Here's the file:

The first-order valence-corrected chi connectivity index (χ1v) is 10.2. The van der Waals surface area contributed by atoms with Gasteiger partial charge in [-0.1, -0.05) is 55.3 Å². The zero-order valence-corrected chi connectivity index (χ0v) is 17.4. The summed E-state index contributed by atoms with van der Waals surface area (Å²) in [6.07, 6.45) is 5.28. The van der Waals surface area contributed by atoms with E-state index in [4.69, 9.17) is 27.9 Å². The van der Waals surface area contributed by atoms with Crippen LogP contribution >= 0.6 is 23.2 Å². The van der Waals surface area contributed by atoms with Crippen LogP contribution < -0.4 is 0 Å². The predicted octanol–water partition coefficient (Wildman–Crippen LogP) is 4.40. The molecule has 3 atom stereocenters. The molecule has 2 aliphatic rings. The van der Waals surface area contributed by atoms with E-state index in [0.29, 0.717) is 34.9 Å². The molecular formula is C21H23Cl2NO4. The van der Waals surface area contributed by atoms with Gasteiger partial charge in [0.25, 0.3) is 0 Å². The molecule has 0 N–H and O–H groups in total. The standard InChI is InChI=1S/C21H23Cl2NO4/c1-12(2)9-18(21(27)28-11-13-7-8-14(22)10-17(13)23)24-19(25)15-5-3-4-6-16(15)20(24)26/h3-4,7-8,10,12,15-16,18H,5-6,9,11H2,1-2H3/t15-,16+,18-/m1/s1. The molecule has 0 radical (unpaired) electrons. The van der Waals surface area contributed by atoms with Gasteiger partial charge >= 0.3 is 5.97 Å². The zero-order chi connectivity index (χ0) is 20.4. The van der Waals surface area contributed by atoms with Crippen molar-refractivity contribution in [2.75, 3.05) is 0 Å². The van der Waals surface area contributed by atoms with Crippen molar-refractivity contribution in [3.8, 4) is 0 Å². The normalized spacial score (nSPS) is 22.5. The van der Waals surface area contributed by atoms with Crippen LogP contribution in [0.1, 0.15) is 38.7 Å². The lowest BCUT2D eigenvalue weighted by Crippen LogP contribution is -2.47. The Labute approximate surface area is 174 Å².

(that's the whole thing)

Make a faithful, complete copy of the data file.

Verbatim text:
The first-order valence-corrected chi connectivity index (χ1v) is 10.2. The van der Waals surface area contributed by atoms with Gasteiger partial charge in [-0.1, -0.05) is 55.3 Å². The zero-order valence-corrected chi connectivity index (χ0v) is 17.4. The summed E-state index contributed by atoms with van der Waals surface area (Å²) in [6.07, 6.45) is 5.28. The van der Waals surface area contributed by atoms with E-state index in [4.69, 9.17) is 27.9 Å². The van der Waals surface area contributed by atoms with Crippen LogP contribution >= 0.6 is 23.2 Å². The van der Waals surface area contributed by atoms with Crippen LogP contribution < -0.4 is 0 Å². The predicted octanol–water partition coefficient (Wildman–Crippen LogP) is 4.40. The molecule has 3 atom stereocenters. The molecule has 2 aliphatic rings. The van der Waals surface area contributed by atoms with E-state index in [0.29, 0.717) is 34.9 Å². The molecular formula is C21H23Cl2NO4. The van der Waals surface area contributed by atoms with Gasteiger partial charge in [0.25, 0.3) is 0 Å². The molecule has 0 N–H and O–H groups in total. The standard InChI is InChI=1S/C21H23Cl2NO4/c1-12(2)9-18(21(27)28-11-13-7-8-14(22)10-17(13)23)24-19(25)15-5-3-4-6-16(15)20(24)26/h3-4,7-8,10,12,15-16,18H,5-6,9,11H2,1-2H3/t15-,16+,18-/m1/s1. The molecule has 0 radical (unpaired) electrons. The van der Waals surface area contributed by atoms with Gasteiger partial charge >= 0.3 is 5.97 Å². The zero-order chi connectivity index (χ0) is 20.4. The van der Waals surface area contributed by atoms with Crippen molar-refractivity contribution in [2.75, 3.05) is 0 Å². The van der Waals surface area contributed by atoms with Crippen molar-refractivity contribution in [3.8, 4) is 0 Å². The normalized spacial score (nSPS) is 22.5. The van der Waals surface area contributed by atoms with Crippen LogP contribution in [0.1, 0.15) is 38.7 Å². The lowest BCUT2D eigenvalue weighted by Crippen LogP contribution is -2.47. The Labute approximate surface area is 174 Å².